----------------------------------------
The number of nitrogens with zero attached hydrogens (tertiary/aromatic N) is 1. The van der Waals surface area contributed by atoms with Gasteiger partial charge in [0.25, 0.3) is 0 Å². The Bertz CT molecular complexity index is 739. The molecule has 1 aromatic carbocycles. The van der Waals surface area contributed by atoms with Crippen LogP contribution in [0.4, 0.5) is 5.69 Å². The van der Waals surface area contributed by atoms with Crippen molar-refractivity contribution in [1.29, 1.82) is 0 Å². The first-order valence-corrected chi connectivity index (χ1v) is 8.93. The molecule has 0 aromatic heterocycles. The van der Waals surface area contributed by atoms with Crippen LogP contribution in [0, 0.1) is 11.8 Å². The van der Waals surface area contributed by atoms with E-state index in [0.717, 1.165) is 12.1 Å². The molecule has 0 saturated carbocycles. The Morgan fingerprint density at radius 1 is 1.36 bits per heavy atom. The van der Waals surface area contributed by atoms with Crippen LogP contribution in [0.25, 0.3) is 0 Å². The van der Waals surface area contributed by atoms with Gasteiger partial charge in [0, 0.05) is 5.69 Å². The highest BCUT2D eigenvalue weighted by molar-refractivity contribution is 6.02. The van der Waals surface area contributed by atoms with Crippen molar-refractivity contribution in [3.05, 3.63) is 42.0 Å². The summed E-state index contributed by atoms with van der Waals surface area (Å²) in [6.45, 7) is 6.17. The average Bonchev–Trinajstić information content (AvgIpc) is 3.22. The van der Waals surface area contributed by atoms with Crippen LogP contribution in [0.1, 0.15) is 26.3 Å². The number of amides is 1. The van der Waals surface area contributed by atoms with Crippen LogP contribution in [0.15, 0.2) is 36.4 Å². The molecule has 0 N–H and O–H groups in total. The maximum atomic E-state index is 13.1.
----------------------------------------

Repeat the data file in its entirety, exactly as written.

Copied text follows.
The number of nitrogens with zero attached hydrogens (tertiary/aromatic N) is 1. The van der Waals surface area contributed by atoms with Gasteiger partial charge in [0.25, 0.3) is 0 Å². The Bertz CT molecular complexity index is 739. The molecule has 1 aromatic carbocycles. The van der Waals surface area contributed by atoms with Crippen LogP contribution in [0.4, 0.5) is 5.69 Å². The van der Waals surface area contributed by atoms with Crippen molar-refractivity contribution in [1.29, 1.82) is 0 Å². The first-order valence-corrected chi connectivity index (χ1v) is 8.93. The molecule has 0 aromatic heterocycles. The van der Waals surface area contributed by atoms with Crippen LogP contribution in [0, 0.1) is 11.8 Å². The van der Waals surface area contributed by atoms with E-state index in [0.717, 1.165) is 12.1 Å². The molecule has 0 saturated carbocycles. The Morgan fingerprint density at radius 1 is 1.36 bits per heavy atom. The van der Waals surface area contributed by atoms with Crippen LogP contribution in [0.25, 0.3) is 0 Å². The van der Waals surface area contributed by atoms with Gasteiger partial charge in [0, 0.05) is 5.69 Å². The highest BCUT2D eigenvalue weighted by molar-refractivity contribution is 6.02. The van der Waals surface area contributed by atoms with Crippen molar-refractivity contribution in [3.05, 3.63) is 42.0 Å². The summed E-state index contributed by atoms with van der Waals surface area (Å²) in [6.45, 7) is 6.17. The average Bonchev–Trinajstić information content (AvgIpc) is 3.22. The van der Waals surface area contributed by atoms with Crippen LogP contribution in [0.1, 0.15) is 26.3 Å². The number of amides is 1. The van der Waals surface area contributed by atoms with Crippen LogP contribution in [0.15, 0.2) is 36.4 Å². The molecule has 0 N–H and O–H groups in total. The maximum atomic E-state index is 13.1.